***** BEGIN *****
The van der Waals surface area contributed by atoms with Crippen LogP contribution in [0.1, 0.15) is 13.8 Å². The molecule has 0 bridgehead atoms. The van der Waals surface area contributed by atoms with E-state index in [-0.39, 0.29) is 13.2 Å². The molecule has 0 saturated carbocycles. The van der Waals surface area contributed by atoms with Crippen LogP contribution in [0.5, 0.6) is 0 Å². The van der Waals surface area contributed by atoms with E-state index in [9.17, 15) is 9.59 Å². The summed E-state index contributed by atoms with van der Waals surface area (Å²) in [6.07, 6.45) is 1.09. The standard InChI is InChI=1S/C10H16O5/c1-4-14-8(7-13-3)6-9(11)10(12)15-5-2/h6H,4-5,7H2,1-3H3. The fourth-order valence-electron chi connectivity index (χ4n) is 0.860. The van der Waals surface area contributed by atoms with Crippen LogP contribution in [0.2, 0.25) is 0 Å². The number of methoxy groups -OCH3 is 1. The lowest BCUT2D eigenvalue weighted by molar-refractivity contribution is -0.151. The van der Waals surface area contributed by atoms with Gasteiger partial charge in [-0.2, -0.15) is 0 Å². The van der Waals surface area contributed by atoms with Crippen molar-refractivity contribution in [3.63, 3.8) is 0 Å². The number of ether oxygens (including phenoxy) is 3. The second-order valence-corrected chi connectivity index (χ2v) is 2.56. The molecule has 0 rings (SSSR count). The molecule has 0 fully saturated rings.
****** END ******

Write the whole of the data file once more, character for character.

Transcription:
The van der Waals surface area contributed by atoms with Crippen LogP contribution in [0.1, 0.15) is 13.8 Å². The molecule has 0 bridgehead atoms. The van der Waals surface area contributed by atoms with E-state index in [-0.39, 0.29) is 13.2 Å². The molecule has 0 saturated carbocycles. The van der Waals surface area contributed by atoms with Crippen LogP contribution in [0.5, 0.6) is 0 Å². The van der Waals surface area contributed by atoms with E-state index in [9.17, 15) is 9.59 Å². The summed E-state index contributed by atoms with van der Waals surface area (Å²) in [6.07, 6.45) is 1.09. The standard InChI is InChI=1S/C10H16O5/c1-4-14-8(7-13-3)6-9(11)10(12)15-5-2/h6H,4-5,7H2,1-3H3. The fourth-order valence-electron chi connectivity index (χ4n) is 0.860. The van der Waals surface area contributed by atoms with Crippen LogP contribution in [0.2, 0.25) is 0 Å². The number of methoxy groups -OCH3 is 1. The lowest BCUT2D eigenvalue weighted by molar-refractivity contribution is -0.151. The van der Waals surface area contributed by atoms with Gasteiger partial charge in [-0.2, -0.15) is 0 Å². The van der Waals surface area contributed by atoms with Crippen molar-refractivity contribution in [3.63, 3.8) is 0 Å². The number of ether oxygens (including phenoxy) is 3. The second-order valence-corrected chi connectivity index (χ2v) is 2.56. The molecule has 0 rings (SSSR count). The molecule has 0 fully saturated rings.